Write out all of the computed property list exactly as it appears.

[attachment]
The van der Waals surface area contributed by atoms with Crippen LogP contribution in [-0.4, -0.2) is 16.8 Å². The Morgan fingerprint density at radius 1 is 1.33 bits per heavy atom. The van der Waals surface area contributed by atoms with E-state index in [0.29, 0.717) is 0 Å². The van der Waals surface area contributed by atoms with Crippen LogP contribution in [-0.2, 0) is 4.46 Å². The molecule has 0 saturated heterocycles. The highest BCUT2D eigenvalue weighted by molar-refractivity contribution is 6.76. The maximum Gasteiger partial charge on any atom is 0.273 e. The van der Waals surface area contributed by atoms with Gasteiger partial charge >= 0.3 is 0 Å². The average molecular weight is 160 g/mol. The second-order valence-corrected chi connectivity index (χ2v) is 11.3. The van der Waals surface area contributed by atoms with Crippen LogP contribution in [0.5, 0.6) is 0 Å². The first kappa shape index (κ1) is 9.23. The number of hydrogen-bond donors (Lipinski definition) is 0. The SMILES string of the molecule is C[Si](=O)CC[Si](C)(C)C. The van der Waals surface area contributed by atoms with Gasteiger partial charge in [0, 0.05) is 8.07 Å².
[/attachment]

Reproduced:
The van der Waals surface area contributed by atoms with Crippen LogP contribution in [-0.4, -0.2) is 16.8 Å². The Morgan fingerprint density at radius 1 is 1.33 bits per heavy atom. The van der Waals surface area contributed by atoms with E-state index in [0.29, 0.717) is 0 Å². The van der Waals surface area contributed by atoms with Crippen LogP contribution in [-0.2, 0) is 4.46 Å². The molecule has 0 saturated heterocycles. The highest BCUT2D eigenvalue weighted by molar-refractivity contribution is 6.76. The maximum Gasteiger partial charge on any atom is 0.273 e. The van der Waals surface area contributed by atoms with Gasteiger partial charge >= 0.3 is 0 Å². The average molecular weight is 160 g/mol. The second-order valence-corrected chi connectivity index (χ2v) is 11.3. The van der Waals surface area contributed by atoms with Crippen LogP contribution in [0.5, 0.6) is 0 Å². The first kappa shape index (κ1) is 9.23. The number of hydrogen-bond donors (Lipinski definition) is 0. The SMILES string of the molecule is C[Si](=O)CC[Si](C)(C)C. The van der Waals surface area contributed by atoms with Gasteiger partial charge in [0, 0.05) is 8.07 Å².